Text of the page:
If you're a writer, you know that burning passion that sweeps over you as you put words on a page, as characters come to life beneath your fingers, as worlds take shape in your head.
But what happens when the fire dies? Now, I don't particularly believe in writer's block. But I know from personal experience that the fire can burn down to a few glowing embers. I know that, "Oh, my God" moment of thinking it's all over. I'm not a writer, after all. I just got lucky for a while.
So, what do we do to keep the fire burning, to keep that flame alive? I know what I do. I write. I write anything--a letter, an essay to express my frustration with the cable company, a short-story I know I'll never publish, a journal entry about my fear of losing the fire.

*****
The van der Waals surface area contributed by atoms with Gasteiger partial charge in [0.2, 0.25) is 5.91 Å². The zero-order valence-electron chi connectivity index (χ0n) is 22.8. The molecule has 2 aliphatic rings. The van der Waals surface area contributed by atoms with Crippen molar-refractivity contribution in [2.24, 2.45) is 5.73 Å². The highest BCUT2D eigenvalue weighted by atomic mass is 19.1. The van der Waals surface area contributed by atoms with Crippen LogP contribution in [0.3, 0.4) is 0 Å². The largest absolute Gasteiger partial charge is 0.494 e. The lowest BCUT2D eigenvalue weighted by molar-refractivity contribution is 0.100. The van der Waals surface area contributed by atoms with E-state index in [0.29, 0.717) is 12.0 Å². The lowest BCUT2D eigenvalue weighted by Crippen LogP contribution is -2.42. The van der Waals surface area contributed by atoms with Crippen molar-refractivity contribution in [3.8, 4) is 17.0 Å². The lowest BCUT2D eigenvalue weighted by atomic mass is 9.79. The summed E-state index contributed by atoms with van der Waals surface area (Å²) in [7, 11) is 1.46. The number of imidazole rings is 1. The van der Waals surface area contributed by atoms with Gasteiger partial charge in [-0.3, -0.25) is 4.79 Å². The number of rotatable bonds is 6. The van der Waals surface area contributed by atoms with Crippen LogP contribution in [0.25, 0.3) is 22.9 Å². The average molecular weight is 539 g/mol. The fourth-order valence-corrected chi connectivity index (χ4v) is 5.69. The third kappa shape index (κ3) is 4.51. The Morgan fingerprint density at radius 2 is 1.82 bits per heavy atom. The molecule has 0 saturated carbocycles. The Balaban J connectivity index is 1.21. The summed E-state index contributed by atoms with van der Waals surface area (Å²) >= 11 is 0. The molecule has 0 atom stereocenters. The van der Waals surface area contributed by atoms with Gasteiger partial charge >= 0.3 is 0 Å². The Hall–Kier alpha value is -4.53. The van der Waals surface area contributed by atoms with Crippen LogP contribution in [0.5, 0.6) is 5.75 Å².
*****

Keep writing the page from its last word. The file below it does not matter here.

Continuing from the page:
It's primitive, this thing with fire. Ever since someone, eons ago, picked up two rocks and struck them together, watching the spark flare in dry grass and become something so vital.
It's like that for us. We strike words against one another, rub them till they're white hot, watch for that spark. You never know exactly when it's going to happen, and it's a thrill each time it does.
If you've ever camped out, you know the fire dies down in the night. You have to feed it, coax it with a gentle breath, protect it from whatever will dampen it, nurture it along until it flares again.
You d0 what you must to keep the fire burning, to keep that passion alive--the passion to create, to bring a smile to a reader's face, to touch a heart that's felt the same pain your character feels, to find hope in the world you create.
Now, go--write something!